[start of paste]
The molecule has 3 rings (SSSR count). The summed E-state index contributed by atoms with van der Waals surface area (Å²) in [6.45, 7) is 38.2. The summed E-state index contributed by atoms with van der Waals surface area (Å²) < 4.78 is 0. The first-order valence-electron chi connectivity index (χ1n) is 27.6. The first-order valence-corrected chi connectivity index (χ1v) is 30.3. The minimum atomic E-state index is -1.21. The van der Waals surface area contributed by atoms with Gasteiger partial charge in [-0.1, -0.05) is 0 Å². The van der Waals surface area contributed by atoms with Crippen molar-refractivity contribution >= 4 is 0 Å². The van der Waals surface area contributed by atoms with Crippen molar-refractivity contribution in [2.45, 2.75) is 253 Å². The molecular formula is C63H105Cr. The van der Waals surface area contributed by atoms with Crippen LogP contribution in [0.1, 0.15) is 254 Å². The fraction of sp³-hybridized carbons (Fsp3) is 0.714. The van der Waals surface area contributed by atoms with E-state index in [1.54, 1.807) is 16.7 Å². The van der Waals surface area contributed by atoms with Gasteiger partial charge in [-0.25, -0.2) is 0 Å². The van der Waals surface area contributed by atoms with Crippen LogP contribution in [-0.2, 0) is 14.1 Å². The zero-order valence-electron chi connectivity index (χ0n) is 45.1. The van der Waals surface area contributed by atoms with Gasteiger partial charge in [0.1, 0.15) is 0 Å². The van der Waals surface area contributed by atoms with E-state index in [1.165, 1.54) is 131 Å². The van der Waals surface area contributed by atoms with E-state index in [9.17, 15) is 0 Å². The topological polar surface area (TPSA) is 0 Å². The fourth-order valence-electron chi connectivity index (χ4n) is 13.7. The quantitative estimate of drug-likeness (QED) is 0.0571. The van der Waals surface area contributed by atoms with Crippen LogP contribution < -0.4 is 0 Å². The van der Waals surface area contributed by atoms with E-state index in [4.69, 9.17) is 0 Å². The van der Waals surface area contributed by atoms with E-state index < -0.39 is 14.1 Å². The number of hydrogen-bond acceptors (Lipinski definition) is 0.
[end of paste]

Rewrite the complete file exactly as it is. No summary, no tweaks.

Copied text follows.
The molecule has 3 rings (SSSR count). The summed E-state index contributed by atoms with van der Waals surface area (Å²) in [6.45, 7) is 38.2. The summed E-state index contributed by atoms with van der Waals surface area (Å²) < 4.78 is 0. The first-order valence-electron chi connectivity index (χ1n) is 27.6. The first-order valence-corrected chi connectivity index (χ1v) is 30.3. The minimum atomic E-state index is -1.21. The van der Waals surface area contributed by atoms with Gasteiger partial charge in [-0.1, -0.05) is 0 Å². The van der Waals surface area contributed by atoms with Crippen molar-refractivity contribution >= 4 is 0 Å². The van der Waals surface area contributed by atoms with Crippen molar-refractivity contribution in [2.45, 2.75) is 253 Å². The molecular formula is C63H105Cr. The van der Waals surface area contributed by atoms with Crippen LogP contribution in [0.1, 0.15) is 254 Å². The fraction of sp³-hybridized carbons (Fsp3) is 0.714. The van der Waals surface area contributed by atoms with E-state index in [1.54, 1.807) is 16.7 Å². The van der Waals surface area contributed by atoms with Gasteiger partial charge in [-0.25, -0.2) is 0 Å². The van der Waals surface area contributed by atoms with Crippen LogP contribution in [-0.2, 0) is 14.1 Å². The zero-order valence-electron chi connectivity index (χ0n) is 45.1. The van der Waals surface area contributed by atoms with Gasteiger partial charge in [0.1, 0.15) is 0 Å². The van der Waals surface area contributed by atoms with E-state index in [1.165, 1.54) is 131 Å². The van der Waals surface area contributed by atoms with E-state index in [9.17, 15) is 0 Å². The topological polar surface area (TPSA) is 0 Å². The fourth-order valence-electron chi connectivity index (χ4n) is 13.7. The quantitative estimate of drug-likeness (QED) is 0.0571. The van der Waals surface area contributed by atoms with Crippen LogP contribution < -0.4 is 0 Å². The van der Waals surface area contributed by atoms with E-state index in [4.69, 9.17) is 0 Å². The van der Waals surface area contributed by atoms with E-state index < -0.39 is 14.1 Å². The number of hydrogen-bond acceptors (Lipinski definition) is 0.